The hurricane that struck Florida's northeast coast in September 1565 bore no colorful name and gave
no advance warning of its coming. But for this interference of nature, the history of this region might
well have been different, for it was here in the aftermath of that storm that Spain crushed the French
attempt to control Florida and began the continued occupation of this site.
Throughout the late 16th century, France was wracked by religious warfare between Catholics and
Protestants (Huguenots). In the hope of uniting his countrymen against a common enemy, Admiral Gaspard
de Coligny, leader of the Huguenots, sent Jean Ribault, also a Huguenot, to establish bases within
Spanish America in the name of the King of France.
His first attempt in 1562 at Charlesfort, on present-day Parris Island near Beaufort, South Carolina,
failed in less than a year. Two years later, a second expedition under Ribault's second in command, Rene
de Laudonniere, built Fort Caroline on the St. Johns River.
The Spanish, who claimed ownership of Florida going back to the explorations of Juan Ponce de Leon in
1513, were alarmed by news of the French colony. Just as repugnant to the Spaniards was the fact that
almost all of these French colonists were Huguenots, for the Spanish regarded Protestants as heretics.
Fort Caroline also threatened the route of merchantmen and treasure galleons returning to Spain from the
Caribbean via the Gulf Stream just off the coast of Florida. The French already had a long history of
plundering Spanish ships, and in fact, Ribault was known as one of their most successful corsairs.
To remove the twin threats of French encroachment and of Protestant heresy, King Philip II of Spain
dispatched Pedro Menendez de Aviles, an able seaman and devout Catholic, to rid Florida of this French menace.
Enroute, the Spanish encountered a fierce storm. Only two of the seventeen ships that left Cadiz
arrived safely in Puerto Rico. He was able to obtain three more small ships, and headed north. On August
28, 1565 Menendez sighted Cape Canaveral. Coincidentally, this was the same day that five ships commanded
by Jean Ribault reached Fort Caroline with reinforcements.
Menendez turned north and followed the coast looking for the French. On September 5 his small fleet
arrived at the St. Johns River. Although the Spanish were outnumbered, words were exchanged, and a few
shots were fired.
Menendez then sailed south to a small inlet he had noticed on the voyage north, a place where he could
find refuge and make plans to comply with the King's order "to burn and hang the Lutheran French."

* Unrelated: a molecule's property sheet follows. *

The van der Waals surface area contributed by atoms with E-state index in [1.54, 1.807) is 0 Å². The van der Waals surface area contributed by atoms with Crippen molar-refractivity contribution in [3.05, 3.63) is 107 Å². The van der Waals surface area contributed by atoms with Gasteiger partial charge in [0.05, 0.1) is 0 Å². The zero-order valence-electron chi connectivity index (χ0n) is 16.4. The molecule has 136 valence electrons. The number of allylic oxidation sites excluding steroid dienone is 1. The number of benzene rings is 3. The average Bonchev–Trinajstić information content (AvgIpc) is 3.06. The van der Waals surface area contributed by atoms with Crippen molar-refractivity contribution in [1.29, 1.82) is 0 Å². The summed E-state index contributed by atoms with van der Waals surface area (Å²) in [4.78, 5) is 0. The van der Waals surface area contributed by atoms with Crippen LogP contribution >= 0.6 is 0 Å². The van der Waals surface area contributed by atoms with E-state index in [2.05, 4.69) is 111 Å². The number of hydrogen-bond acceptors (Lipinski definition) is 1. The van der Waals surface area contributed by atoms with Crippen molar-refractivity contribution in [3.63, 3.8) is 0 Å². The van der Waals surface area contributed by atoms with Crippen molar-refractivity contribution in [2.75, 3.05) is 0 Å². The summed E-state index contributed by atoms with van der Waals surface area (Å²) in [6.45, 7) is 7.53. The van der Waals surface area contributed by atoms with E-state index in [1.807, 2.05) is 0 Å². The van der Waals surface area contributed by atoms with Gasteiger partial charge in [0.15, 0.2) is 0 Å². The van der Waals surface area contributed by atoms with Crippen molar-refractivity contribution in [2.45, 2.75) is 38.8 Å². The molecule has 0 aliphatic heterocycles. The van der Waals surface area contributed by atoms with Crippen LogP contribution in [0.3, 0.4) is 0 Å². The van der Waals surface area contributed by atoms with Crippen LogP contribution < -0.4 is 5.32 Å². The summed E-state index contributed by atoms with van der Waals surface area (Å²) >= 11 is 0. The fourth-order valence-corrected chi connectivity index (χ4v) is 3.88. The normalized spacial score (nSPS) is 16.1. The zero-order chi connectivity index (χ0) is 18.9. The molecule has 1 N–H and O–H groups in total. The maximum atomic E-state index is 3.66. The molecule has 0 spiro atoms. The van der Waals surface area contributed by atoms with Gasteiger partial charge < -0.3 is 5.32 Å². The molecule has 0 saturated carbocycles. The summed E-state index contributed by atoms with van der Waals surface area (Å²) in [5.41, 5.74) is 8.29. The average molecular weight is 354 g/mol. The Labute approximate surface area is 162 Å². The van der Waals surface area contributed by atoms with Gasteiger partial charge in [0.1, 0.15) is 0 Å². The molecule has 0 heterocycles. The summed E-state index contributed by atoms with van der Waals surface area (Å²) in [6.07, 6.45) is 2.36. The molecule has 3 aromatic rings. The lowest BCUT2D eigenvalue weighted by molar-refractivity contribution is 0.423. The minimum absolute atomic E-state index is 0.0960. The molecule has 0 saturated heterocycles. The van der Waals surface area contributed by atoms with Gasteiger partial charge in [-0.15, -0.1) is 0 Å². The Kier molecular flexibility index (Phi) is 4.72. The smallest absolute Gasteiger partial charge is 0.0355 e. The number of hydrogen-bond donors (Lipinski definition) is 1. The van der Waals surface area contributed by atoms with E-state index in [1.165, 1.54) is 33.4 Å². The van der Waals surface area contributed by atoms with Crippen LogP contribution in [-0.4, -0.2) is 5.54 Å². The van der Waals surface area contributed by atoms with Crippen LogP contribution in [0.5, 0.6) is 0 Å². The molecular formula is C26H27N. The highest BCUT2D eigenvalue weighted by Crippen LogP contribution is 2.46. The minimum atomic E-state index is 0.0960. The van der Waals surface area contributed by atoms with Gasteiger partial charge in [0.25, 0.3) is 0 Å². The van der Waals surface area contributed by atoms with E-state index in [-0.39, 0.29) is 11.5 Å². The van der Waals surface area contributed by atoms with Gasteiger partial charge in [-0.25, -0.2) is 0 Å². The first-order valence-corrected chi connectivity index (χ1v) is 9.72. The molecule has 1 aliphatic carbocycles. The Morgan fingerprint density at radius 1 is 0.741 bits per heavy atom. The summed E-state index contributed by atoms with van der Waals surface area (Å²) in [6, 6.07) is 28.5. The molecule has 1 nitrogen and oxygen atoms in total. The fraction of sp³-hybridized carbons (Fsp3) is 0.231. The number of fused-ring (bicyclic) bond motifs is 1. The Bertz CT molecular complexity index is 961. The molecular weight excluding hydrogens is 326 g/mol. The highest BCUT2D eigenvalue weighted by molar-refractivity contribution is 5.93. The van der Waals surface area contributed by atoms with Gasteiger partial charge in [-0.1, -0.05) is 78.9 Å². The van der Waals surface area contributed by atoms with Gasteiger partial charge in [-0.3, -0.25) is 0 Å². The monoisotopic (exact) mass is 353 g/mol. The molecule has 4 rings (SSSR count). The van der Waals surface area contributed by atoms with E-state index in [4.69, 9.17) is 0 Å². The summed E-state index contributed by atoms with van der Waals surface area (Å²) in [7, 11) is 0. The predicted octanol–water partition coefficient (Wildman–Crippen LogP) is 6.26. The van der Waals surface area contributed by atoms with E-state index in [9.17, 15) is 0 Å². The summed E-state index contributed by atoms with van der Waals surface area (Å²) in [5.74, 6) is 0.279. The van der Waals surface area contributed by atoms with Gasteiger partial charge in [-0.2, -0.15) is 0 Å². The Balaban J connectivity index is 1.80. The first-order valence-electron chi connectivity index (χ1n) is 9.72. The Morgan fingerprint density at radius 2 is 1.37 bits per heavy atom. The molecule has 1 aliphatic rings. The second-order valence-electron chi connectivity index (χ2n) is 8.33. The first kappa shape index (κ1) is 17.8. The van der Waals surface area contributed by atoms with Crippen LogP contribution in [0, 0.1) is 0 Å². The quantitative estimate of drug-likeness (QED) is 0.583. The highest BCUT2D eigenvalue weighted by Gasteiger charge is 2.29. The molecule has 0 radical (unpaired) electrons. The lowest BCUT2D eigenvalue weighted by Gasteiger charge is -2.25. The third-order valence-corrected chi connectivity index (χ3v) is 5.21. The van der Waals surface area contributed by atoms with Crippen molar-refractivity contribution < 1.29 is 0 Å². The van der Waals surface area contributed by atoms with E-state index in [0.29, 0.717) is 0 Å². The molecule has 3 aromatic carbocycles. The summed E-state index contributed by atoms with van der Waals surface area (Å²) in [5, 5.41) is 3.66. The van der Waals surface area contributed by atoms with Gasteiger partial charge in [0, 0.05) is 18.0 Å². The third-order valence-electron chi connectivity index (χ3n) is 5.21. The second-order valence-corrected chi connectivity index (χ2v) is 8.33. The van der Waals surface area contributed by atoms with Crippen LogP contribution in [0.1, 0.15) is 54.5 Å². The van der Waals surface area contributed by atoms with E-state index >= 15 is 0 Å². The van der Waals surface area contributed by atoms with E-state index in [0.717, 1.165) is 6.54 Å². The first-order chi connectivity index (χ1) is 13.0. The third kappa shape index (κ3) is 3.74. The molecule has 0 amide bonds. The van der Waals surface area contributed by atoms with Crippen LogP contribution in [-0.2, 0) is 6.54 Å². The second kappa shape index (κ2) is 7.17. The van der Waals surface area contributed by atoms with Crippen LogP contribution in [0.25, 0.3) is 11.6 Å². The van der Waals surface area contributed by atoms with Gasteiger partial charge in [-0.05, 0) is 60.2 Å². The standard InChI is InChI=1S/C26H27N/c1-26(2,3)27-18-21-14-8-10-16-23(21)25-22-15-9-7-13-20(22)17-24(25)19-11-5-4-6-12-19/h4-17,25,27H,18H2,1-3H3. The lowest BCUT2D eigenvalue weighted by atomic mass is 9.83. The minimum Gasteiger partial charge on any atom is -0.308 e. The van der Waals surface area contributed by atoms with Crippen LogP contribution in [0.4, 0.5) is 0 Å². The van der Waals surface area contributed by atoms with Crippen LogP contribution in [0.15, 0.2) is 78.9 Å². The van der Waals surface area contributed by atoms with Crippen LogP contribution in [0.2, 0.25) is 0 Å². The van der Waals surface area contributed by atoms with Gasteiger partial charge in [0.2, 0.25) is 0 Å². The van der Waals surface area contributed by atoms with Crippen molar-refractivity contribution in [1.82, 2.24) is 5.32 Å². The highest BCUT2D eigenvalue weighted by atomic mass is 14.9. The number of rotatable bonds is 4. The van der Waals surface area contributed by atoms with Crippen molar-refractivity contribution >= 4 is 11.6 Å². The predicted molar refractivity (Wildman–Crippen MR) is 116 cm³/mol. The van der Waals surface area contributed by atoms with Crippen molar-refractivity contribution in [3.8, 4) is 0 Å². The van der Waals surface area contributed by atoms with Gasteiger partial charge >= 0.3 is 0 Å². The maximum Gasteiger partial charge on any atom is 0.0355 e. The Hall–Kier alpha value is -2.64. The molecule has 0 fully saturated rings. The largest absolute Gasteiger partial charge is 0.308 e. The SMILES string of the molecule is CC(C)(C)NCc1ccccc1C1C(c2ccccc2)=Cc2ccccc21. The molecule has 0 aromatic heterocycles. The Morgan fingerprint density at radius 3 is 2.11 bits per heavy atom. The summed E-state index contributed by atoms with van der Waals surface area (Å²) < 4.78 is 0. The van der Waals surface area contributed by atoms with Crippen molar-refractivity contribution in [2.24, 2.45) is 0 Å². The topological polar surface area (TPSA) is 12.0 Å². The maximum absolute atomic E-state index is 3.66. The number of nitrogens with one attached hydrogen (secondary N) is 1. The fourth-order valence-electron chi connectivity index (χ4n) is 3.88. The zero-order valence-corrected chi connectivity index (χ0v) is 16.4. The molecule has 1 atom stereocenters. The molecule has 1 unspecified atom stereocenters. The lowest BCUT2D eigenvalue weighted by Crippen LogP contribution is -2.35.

On September 8, he entered this inlet and founded a town near the site of a Timucuan Indian village. He
named his settlement "St. Augustine" after the saint honored in the church calendar on August 28,
the day on which he had first sighted Florida.
As the Spanish began building St. Augustine, the French plotted an attack. Ribault reasoned that it was
best to take the initiative while he enjoyed numerical superiority. So with 500 men in five ships, he left
Fort Caroline on September 11 against the advice of Laudonniere who warned about storms and the possibility
of a Spanish attack on Fort Caroline.
Pedro Menendez de Aviles, sent by King Phillip II of Spain, Established St. Augustine in 1565
This fear proved to be prophetic. Just as the French were about to attack St. Augustine, they were hit
by a storm that drove their ships south, out of control, along the coast.
Jean Ribault brought reinforcements to Fort Caroline in 1565 and died at Matanzas
Taking advantage of the weather, Menendez marched his men north to Fort Caroline
through a driving rain. They easily captured the lightly-guarded fort and killed 130 civilians and
soldiers who had not accompanied Ribault. They claimed the fort for Spain and renamed it Fort San
Mateo. The women and children were sent by ship to Puerto Rico. A few Frenchmen, including Laudonniere
and the artist Le Moyne, had managed to board a ship and escape to France. No Spanish soldier was killed
in this attack.
Meanwhile, the French ships were driven against the shore and wrecked, some near present-day
Daytona Beach and others at Cape Canaveral. The survivors started north on foot toward Fort Caroline
only to be stopped at an inlet south of St. Augustine.
Menendez led about 70 Spanish soldiers to the inlet and convinced the French that their only hope
was to allow themselves to be taken prisoner. Never promising to spare their lives, Menendez said he
would do to them whatever God directed him to do. Famished and exhausted, the French surrendered. The
Spanish ferried them across the inlet in small groups and led them into the dunes where they were
killed. In this first wave 111 died, and 16 were spared. Menendez reportedly told the French that
he was killing them not because
they were French but because they were Luteranos, the Spanish term
for all Protestants.
The rest of the Frenchmen, including Jean Ribault, who had been shipwrecked at Cape Canaveral, arrived at
the inlet twelve days later on October 11. The Spanish once again convinced these men to surrender, promising
to ferry them across the inlet the following morning. During the night, half the French had second thoughts,
and fled to the south. The next morning, those who remained were ferried across the inlet, led into the dunes
and suffered the same fate as those who had come before. In this second group, 134 were killed and another
16 spared. A few weeks later, Menendez sought out those Frenchmen who had fled south. Some escaped to the
Indians, but those who were captured were sent as prisoners to Havana, Cuba. Matanzas had received its
name--the Spanish word for "slaughters".
The Massacre of the French by Menendez and his men at
Matanzas Inlet 15 miles south of St. Augustine